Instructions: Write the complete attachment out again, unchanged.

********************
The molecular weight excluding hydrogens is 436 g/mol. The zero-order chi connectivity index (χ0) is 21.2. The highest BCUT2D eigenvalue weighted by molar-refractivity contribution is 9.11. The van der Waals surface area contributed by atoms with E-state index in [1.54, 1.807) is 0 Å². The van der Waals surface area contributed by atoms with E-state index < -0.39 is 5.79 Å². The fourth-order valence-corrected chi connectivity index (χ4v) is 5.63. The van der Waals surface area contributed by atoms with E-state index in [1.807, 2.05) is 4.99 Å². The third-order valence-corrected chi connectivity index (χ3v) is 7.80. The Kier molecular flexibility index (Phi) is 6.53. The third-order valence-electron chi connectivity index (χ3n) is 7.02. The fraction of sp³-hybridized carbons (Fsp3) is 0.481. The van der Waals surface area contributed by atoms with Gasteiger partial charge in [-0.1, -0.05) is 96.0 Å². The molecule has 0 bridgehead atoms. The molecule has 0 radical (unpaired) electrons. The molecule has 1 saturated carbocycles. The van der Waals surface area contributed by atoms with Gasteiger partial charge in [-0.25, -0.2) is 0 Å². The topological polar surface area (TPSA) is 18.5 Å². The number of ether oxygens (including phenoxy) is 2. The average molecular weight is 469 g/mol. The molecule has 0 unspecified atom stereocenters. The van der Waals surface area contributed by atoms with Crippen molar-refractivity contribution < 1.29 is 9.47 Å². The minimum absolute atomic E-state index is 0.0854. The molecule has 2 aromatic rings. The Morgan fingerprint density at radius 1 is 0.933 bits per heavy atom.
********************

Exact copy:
The molecular weight excluding hydrogens is 436 g/mol. The zero-order chi connectivity index (χ0) is 21.2. The highest BCUT2D eigenvalue weighted by molar-refractivity contribution is 9.11. The van der Waals surface area contributed by atoms with E-state index in [1.54, 1.807) is 0 Å². The van der Waals surface area contributed by atoms with E-state index < -0.39 is 5.79 Å². The fourth-order valence-corrected chi connectivity index (χ4v) is 5.63. The van der Waals surface area contributed by atoms with E-state index in [1.807, 2.05) is 4.99 Å². The third-order valence-corrected chi connectivity index (χ3v) is 7.80. The Kier molecular flexibility index (Phi) is 6.53. The third-order valence-electron chi connectivity index (χ3n) is 7.02. The fraction of sp³-hybridized carbons (Fsp3) is 0.481. The van der Waals surface area contributed by atoms with Gasteiger partial charge in [-0.1, -0.05) is 96.0 Å². The molecule has 0 bridgehead atoms. The molecule has 0 radical (unpaired) electrons. The molecule has 1 saturated carbocycles. The van der Waals surface area contributed by atoms with Gasteiger partial charge in [-0.25, -0.2) is 0 Å². The topological polar surface area (TPSA) is 18.5 Å². The number of ether oxygens (including phenoxy) is 2. The average molecular weight is 469 g/mol. The molecule has 0 unspecified atom stereocenters. The van der Waals surface area contributed by atoms with Crippen molar-refractivity contribution < 1.29 is 9.47 Å². The minimum absolute atomic E-state index is 0.0854. The molecule has 2 aromatic rings. The Morgan fingerprint density at radius 1 is 0.933 bits per heavy atom.